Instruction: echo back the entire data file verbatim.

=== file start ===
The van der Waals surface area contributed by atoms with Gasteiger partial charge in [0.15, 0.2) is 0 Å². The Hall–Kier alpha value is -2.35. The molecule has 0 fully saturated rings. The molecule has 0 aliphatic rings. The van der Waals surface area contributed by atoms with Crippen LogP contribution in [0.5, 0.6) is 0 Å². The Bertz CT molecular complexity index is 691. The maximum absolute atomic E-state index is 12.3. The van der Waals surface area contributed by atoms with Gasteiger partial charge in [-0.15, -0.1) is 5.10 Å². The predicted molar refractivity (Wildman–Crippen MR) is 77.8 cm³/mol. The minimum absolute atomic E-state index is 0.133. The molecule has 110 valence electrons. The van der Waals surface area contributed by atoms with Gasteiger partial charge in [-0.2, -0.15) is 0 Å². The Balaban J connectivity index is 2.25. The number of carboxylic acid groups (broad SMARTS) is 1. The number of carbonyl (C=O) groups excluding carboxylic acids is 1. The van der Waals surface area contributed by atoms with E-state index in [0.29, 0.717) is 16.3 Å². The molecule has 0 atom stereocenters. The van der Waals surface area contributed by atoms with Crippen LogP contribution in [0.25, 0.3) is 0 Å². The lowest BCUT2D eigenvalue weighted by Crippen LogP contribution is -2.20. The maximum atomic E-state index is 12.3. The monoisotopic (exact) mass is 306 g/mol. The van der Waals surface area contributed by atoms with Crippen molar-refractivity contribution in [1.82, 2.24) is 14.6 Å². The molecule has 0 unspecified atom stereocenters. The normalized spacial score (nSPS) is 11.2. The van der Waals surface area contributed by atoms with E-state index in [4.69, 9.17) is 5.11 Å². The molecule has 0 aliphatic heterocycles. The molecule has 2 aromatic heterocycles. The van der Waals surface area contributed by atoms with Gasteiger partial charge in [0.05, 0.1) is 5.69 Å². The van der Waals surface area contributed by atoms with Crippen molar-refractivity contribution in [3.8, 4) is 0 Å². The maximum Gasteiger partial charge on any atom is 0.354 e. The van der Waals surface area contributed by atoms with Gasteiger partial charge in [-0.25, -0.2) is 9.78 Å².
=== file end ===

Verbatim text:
The van der Waals surface area contributed by atoms with Gasteiger partial charge in [0.15, 0.2) is 0 Å². The Hall–Kier alpha value is -2.35. The molecule has 0 fully saturated rings. The molecule has 0 aliphatic rings. The van der Waals surface area contributed by atoms with Crippen LogP contribution in [0.5, 0.6) is 0 Å². The Bertz CT molecular complexity index is 691. The maximum absolute atomic E-state index is 12.3. The van der Waals surface area contributed by atoms with Gasteiger partial charge in [-0.15, -0.1) is 5.10 Å². The predicted molar refractivity (Wildman–Crippen MR) is 77.8 cm³/mol. The minimum absolute atomic E-state index is 0.133. The molecule has 110 valence electrons. The van der Waals surface area contributed by atoms with Gasteiger partial charge in [-0.2, -0.15) is 0 Å². The Balaban J connectivity index is 2.25. The number of carboxylic acid groups (broad SMARTS) is 1. The number of carbonyl (C=O) groups excluding carboxylic acids is 1. The van der Waals surface area contributed by atoms with E-state index in [0.29, 0.717) is 16.3 Å². The molecule has 0 atom stereocenters. The van der Waals surface area contributed by atoms with Crippen LogP contribution in [0.25, 0.3) is 0 Å². The lowest BCUT2D eigenvalue weighted by Crippen LogP contribution is -2.20. The maximum atomic E-state index is 12.3. The monoisotopic (exact) mass is 306 g/mol. The van der Waals surface area contributed by atoms with Crippen molar-refractivity contribution in [1.82, 2.24) is 14.6 Å². The molecule has 0 unspecified atom stereocenters. The normalized spacial score (nSPS) is 11.2. The van der Waals surface area contributed by atoms with E-state index in [4.69, 9.17) is 5.11 Å². The molecule has 0 aliphatic heterocycles. The molecule has 2 aromatic heterocycles. The van der Waals surface area contributed by atoms with Gasteiger partial charge in [0.05, 0.1) is 5.69 Å². The van der Waals surface area contributed by atoms with Crippen molar-refractivity contribution in [3.8, 4) is 0 Å². The maximum Gasteiger partial charge on any atom is 0.354 e. The van der Waals surface area contributed by atoms with Gasteiger partial charge in [-0.25, -0.2) is 9.78 Å².